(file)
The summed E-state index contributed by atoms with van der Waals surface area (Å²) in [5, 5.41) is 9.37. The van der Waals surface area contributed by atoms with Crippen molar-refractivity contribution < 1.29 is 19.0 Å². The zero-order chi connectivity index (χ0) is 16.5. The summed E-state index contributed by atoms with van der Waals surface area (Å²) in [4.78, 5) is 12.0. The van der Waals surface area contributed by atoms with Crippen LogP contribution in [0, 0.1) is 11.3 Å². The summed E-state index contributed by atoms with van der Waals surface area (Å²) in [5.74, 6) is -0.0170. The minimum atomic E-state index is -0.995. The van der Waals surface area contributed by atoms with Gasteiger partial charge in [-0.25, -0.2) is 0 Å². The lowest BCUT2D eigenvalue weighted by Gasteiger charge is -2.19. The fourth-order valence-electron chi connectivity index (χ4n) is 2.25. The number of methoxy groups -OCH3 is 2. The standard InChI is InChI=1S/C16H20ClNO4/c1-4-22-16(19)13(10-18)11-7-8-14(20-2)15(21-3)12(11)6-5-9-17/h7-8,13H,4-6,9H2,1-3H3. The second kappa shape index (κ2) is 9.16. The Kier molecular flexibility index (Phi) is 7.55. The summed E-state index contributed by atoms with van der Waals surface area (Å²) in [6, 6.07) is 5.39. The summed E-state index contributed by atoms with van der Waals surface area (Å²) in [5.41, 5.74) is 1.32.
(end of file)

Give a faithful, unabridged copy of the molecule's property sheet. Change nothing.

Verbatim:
The summed E-state index contributed by atoms with van der Waals surface area (Å²) in [5, 5.41) is 9.37. The van der Waals surface area contributed by atoms with Crippen molar-refractivity contribution < 1.29 is 19.0 Å². The zero-order chi connectivity index (χ0) is 16.5. The summed E-state index contributed by atoms with van der Waals surface area (Å²) in [4.78, 5) is 12.0. The van der Waals surface area contributed by atoms with Crippen LogP contribution in [0, 0.1) is 11.3 Å². The summed E-state index contributed by atoms with van der Waals surface area (Å²) in [5.74, 6) is -0.0170. The minimum atomic E-state index is -0.995. The van der Waals surface area contributed by atoms with Gasteiger partial charge in [-0.25, -0.2) is 0 Å². The lowest BCUT2D eigenvalue weighted by Gasteiger charge is -2.19. The fourth-order valence-electron chi connectivity index (χ4n) is 2.25. The number of methoxy groups -OCH3 is 2. The standard InChI is InChI=1S/C16H20ClNO4/c1-4-22-16(19)13(10-18)11-7-8-14(20-2)15(21-3)12(11)6-5-9-17/h7-8,13H,4-6,9H2,1-3H3. The second kappa shape index (κ2) is 9.16. The Kier molecular flexibility index (Phi) is 7.55. The summed E-state index contributed by atoms with van der Waals surface area (Å²) in [6, 6.07) is 5.39. The summed E-state index contributed by atoms with van der Waals surface area (Å²) in [5.41, 5.74) is 1.32.